As the euphoria dies down, it might be important to recall that we are dealing with at least two Qaddafis: the first, the Qaddafi of 1969-1988, was the anti-imperialist and the nationalist who was yet unsteady about the importance of democracy; the second, the Qaddafi of 1988-2011, was the neo-liberal privatizer and the collaborator with imperialism (notably its war on terror). NATO has killed the first Qaddafi; will the Libyan people slay the second.”
Police violence and the murder of black people in the United States have provoked outrage and protest around the world, including on the continent. But, why is there so little outrage over police violence in African countries?
To end racism, we will have to change the structures from which it draws its mandate, and get rid of liberal and right-wing politicians who give it oxygen while we are being asphyxiated.
Rapper Khaligraph Jones (government name: Brian Ouko Robert) chronicles the challenges faced by young people in Nairobi, Kenya.
A plea for foodie celebrities like Chang, the host of a popular Netflix show, to take African cuisine seriously.
The “Africa needs help” vs. “No! Africa can teach you lessons!” is tiring. Other than benefiting a few pundits, are we deriving any value from it?
The basic lesson from Halima Ouardiri’s short film, “Clebs,” about over 750 stray dogs living in a Moroccan sanctuary: We behave just like dogs.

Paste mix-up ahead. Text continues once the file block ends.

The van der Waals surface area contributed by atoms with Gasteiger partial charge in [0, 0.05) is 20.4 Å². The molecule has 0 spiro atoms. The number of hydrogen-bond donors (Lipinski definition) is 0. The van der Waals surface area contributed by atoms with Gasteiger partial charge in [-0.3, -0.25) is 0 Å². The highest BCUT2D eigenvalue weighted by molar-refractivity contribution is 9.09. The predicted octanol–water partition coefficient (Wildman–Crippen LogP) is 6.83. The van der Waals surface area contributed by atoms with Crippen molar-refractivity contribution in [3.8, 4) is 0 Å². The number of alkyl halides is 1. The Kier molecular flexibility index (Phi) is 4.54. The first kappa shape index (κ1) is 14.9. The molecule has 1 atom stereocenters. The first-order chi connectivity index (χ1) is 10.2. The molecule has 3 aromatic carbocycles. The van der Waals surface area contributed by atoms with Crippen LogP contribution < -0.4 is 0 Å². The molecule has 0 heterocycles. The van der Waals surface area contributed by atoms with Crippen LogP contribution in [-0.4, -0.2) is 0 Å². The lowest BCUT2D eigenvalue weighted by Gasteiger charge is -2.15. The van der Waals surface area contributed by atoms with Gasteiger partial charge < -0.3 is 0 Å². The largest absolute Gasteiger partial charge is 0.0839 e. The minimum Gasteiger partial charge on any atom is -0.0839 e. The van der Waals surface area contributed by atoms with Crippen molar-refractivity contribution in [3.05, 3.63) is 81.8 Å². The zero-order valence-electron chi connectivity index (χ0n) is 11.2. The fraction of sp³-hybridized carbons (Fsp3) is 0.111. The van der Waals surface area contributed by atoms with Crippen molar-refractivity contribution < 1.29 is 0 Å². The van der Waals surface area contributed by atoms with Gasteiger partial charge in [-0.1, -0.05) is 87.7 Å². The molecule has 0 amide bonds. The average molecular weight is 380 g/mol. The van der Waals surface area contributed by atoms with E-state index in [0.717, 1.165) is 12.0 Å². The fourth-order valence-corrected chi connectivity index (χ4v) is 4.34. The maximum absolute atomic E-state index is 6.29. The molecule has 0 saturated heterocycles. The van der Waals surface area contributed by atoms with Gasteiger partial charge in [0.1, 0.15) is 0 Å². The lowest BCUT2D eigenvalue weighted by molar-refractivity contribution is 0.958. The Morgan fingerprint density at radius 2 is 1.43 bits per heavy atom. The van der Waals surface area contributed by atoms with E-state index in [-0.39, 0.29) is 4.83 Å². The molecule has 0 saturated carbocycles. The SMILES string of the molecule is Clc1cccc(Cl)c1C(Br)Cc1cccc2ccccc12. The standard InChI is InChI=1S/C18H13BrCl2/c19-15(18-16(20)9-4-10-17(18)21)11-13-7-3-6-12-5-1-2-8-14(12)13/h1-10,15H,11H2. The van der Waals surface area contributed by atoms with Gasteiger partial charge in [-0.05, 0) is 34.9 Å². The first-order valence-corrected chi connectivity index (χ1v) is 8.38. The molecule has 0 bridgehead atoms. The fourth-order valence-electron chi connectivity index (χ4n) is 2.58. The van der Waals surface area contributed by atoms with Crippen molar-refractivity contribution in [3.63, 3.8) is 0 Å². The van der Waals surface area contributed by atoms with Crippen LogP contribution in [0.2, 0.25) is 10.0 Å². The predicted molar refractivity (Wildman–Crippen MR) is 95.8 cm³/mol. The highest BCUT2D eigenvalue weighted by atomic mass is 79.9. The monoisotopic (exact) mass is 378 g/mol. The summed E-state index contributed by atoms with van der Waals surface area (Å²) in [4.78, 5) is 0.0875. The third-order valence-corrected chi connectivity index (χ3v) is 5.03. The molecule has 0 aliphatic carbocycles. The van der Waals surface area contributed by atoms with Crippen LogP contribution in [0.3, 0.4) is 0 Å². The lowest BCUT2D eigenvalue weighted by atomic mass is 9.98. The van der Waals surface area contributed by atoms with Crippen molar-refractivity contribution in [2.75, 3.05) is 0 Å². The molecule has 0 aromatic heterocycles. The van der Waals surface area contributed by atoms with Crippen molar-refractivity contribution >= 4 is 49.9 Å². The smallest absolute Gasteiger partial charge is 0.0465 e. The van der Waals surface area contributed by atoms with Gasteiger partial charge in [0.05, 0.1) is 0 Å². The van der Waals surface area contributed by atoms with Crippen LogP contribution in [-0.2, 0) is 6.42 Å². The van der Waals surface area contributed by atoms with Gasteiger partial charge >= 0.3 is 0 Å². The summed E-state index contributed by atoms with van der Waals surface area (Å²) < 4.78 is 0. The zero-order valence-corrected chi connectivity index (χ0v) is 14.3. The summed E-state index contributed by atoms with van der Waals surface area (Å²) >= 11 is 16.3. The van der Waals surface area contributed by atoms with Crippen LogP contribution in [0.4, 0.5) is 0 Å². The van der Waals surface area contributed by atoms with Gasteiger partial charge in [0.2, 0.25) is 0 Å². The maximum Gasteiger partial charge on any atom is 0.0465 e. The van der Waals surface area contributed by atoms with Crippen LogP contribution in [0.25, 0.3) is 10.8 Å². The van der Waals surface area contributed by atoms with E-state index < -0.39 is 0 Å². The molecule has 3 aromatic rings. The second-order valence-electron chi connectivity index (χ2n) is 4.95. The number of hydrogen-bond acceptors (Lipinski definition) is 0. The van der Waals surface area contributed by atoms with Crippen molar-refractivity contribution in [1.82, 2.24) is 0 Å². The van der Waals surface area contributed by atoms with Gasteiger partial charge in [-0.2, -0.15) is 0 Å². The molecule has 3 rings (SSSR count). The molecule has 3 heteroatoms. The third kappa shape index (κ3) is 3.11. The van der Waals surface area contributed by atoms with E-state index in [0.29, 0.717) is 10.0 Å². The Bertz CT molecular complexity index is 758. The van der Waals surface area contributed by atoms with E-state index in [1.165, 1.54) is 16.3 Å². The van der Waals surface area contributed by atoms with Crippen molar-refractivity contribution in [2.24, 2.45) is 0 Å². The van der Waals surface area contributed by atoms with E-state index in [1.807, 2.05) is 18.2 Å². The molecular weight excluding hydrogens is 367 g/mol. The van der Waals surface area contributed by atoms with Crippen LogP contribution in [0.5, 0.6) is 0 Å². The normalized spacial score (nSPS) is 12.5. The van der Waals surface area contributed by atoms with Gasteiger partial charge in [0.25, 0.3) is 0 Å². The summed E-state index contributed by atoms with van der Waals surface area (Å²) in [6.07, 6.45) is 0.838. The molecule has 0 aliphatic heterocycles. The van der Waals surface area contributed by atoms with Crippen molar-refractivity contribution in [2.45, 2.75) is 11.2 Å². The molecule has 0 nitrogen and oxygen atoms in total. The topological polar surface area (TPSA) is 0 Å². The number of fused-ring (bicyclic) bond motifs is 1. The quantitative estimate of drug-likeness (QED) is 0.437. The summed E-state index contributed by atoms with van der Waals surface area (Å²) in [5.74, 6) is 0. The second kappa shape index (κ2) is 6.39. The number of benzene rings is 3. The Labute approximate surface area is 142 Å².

Africans rarely re-evaluate ourselves, the basis of our knowledge and our traditions on our own terms, argues Sierra Leonean writer Ishmael Beah.
How do white writers confront South Africa’s as well as their own pasts?
Why courts should not become a country’s sole moral arbiter, how the coronavirus impacted judicial processes in India and South Africa, and more.
A new film set in Djibouti City presents a searing class critique of Somali girlhood.
In Ethiopia’s capital, Addis Ababa, a partial COVID-19 lockdown has increased domestic violence, but women are not turning to shelters.
Talking to other African women about sexual experiences, desires, and fantasies without feeling judged.
Rethinking white societies in Southern Africa from the 1930s to the 1990s, particularly the region’s white workers and white poor and their relationship with white-ruled states.
How colonial Portugal, to project the idea of a multi-continental and multiracial country, initiated a drive to encourage white settlement in Angola and Mozambique.
Can African scholars write different histories about settler societies—especially as Africans or Africanist scholars based in Africa or in the diaspora? The case of Rhodesia (later Zimbabwe) is instructive.
How did South Africa’s white working class—those whites uncomfortably far removed from elite white policymakers and uncomfortably close to the politicized black workforce—experience the reform of apartheid?
Why did white mineworkers on the Zambian Copperbelt not seriously resist decolonization?
A Kenyan investigative journalist reflects on the capture of a genocidaire in Paris after 26 years on the run and its significance to the families of the victims left in his wake.
The recent news of evictions and mistreatment of African students in China during the COVID-19 pandemic is rooted in a history of violence and discrimination.
The imperial legacy of the camera and the narrative power of words and images.